Based on the theoretical analysis of the DFIG’s dynamic behavior during a severe voltage dip, this work proposes a combination of active crowbar hardware solution and robust control strategy that takes into consideration the dynamics of the generator magnetic flux, to fulfill the latest grid code requirements.

In the event of a severe voltage dip, the crowbar will be activated first to protect the converters for a limited period of time, during which the overcurrent in the rotor windings is too high for the power electronic interfaces to handle. The power converters are the reactivated and a backstepping control strategy takes over of the rotor side converter (RtSC), to stabilize the magnetic state of the DFIG by dumping down of the flux oscillations and to generate large reactive power to assist the power system in the voltage recovery process.

To ensure high performance and faster dynamic respond, the current controllers are implemented using the backstepping control approach. A robustness test is carried out in the paper to compare the performances of the proposed control strategy and the classical PI controller during parametric variations.

2 System discerptions

The basic configuration of DFIG based wind turbine is shown in Fig. 3 [19]. The electrical generator mounted to the shaft of the gearbox is a wound rotor induction machine, with its stator windings directly connected to the network and rotor windings linked to the grid through a set of back-to-back converters that consist of a rotor side converter (RtSC) and a grid side converter (GdSC).

Fig. 3
figure 3

DFIG based WT with the crowbar installed

The DFIG can be modeled in a rotating Park reference frame using the following set of Equations [3]:

$$ \left\{\begin{array}{c}{v}_{sd}={R}_s{i}_{sd}+\frac{d{\varphi}_{sd}}{dt}-{\omega}_s{\varphi}_{sq}\\ {}\begin{array}{c}{v}_{sq}={R}_s{i}_{sq}+\frac{d{\varphi}_{sq}}{dt}+{\omega}_s{\varphi}_{sd}\\ {}{v}_{rd}={R}_r{i}_{rd}+\frac{d{\varphi}_{rd}}{dt}-{\omega}_r{\varphi}_{rq}\\ {}{v}_{rq}={R}_r{i}_{rq}+\frac{d{\varphi}_{rq}}{dt}+{\omega}_r{\varphi}_{rd}\end{array}\end{array}\right. $$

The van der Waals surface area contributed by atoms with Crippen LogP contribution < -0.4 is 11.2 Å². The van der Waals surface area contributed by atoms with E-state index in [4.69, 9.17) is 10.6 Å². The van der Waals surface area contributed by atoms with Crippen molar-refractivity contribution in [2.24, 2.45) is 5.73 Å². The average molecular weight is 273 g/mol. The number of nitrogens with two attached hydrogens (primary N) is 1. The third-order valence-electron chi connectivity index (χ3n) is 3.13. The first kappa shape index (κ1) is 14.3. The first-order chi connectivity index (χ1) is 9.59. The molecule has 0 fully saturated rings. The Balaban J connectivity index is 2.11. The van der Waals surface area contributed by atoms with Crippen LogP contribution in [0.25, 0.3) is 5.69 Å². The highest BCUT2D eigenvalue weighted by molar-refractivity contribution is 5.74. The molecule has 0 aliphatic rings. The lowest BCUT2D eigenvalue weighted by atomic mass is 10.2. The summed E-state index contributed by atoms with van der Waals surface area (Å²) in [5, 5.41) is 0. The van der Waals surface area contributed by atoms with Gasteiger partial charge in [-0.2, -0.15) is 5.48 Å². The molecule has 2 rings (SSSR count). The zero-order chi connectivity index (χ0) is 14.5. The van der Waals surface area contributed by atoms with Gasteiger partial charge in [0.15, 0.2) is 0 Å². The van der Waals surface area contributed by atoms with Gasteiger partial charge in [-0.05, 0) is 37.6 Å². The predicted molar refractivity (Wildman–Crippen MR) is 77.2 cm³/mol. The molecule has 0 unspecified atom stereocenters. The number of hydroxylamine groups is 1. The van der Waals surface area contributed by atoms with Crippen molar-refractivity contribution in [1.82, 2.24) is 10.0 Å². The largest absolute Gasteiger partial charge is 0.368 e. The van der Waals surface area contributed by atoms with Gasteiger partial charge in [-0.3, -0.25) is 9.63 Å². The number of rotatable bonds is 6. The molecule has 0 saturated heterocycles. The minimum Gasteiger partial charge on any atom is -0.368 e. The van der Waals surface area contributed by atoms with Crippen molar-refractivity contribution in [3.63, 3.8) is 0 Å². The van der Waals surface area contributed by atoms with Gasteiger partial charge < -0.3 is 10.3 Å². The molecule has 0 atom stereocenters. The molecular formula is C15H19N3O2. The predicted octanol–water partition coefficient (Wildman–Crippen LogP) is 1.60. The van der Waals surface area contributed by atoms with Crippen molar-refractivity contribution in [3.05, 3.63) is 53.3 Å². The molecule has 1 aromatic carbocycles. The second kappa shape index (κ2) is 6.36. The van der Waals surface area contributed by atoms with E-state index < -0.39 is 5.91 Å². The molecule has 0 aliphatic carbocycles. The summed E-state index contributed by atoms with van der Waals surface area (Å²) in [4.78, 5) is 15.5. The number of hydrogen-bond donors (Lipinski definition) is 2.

$$ \left\{\begin{array}{c}{\varphi}_{sd}={L}_s{i}_{sd}+{L}_m{i}_{rd}\\ {}\begin{array}{c}{\varphi}_{sq}={L}_s{i}_{sq}+{L}_m{i}_{rq}\\ {}{\varphi}_{rd}={L}_r{i}_{rd}+{L}_m{i}_{sd}\\ {}{\varphi}_{rq}={L}_r{i}_{rq}+{L}_m{i}_{sq}\end{array}\end{array}\right. $$

Moreover, the electromagnetic torque is given by:

$$ {T}_{em}=p\frac{L_m}{L_s}\left({\varphi}_{sq}{i}_{rd}-{\varphi}_{sd}{i}_{rq}\right) $$

Finally, the active and reactive power can be determined by:

$$ \left\{\begin{array}{c}{P}_s={R}_e\left\{{v}_s{i}_s\right\}=\left({v}_{sd}{i}_{sd}+{v}_{sq}{i}_{sq}\right)\\ {}{Q}_s={I}_m\left\{{v}_s{i}_s\right\}=\left({v}_{sq}{i}_{sd}-{v}_{sd}{i}_{sq}\right)\end{array}\right. $$

The crowbar is activated only after the appearance of the voltage dip to protect the back-to-back converters by providing an alternative path for the fault current induced in the rotor circuit.

The crowbar circuit employs a diode bridge assembled with a dissipation resistance via a Gate Turn-off Thyristor (GTO) or an insulated gate bipolar transistor (IGBT) as shown in Fig. 3. However, the use of GTO or “Insulated Gate Commutated Thyristor” (IGCT) is more advantageous than IGBT for this application because GTO and IGCT are normally designed to withstand higher overcurrents than IGBTs.

2.1 System operation under voltage disturbance

This section briefly carries out the theoretical analysis of the DFIG’s dynamic behavior during grid fault. Although the analysis can be used with any type of voltage disturbances, it is focused on symmetrical dips here given that they exhibit the severest reaction especially in terms of the fault current induced in the rotor terminals. For the following analysis, the superscripts (s, r) denote that the variables are expressed in the stationary reference frame linked to the stator (α, β) or to the rotating reference frame linked to the rotor (D, Q), respectively.

Under normal operation, neglecting the stator resistance Rs, which is a realistic approximation for multimegawatts DFIG, the stator flux phasor can be expressed by [5]:

$$ {\overrightarrow{\psi}}_{sf}^s={\psi}_s{e}^{j{\omega}_st}=\frac{V_{pre}}{j{\omega}_s}{e}^{j{\omega}_st} $$

This indicates that, in steady state, the stator flux is a space vector, rotating at the synchronism speed ωs with a magnitude \( {\hat{\psi}}_s \) proportional to its stator voltage \( {\hat{V}}_{pre} \). On some occasions, this is called the forced flux \( {\overrightarrow{\psi}}_{sf}^s \).

The rotor flux can be obtained from (2) as:

$$ {\overrightarrow{\psi}}_r^r=\frac{L_m}{L_s}{\overrightarrow{\psi}}_s^r+\sigma {L}_r{\overrightarrow{i}}_r^r;\kern0.5em \sigma =\left(1-\frac{L_m^2}{L_s{L}_r}\right) $$

According to Faraday’s law, the rotor voltage can be expressed by:

$$ {\overrightarrow{v}}_r^r={R}_r{\overrightarrow{i}}_r^r+\frac{d{\overrightarrow{\psi}}_r^r}{dt} $$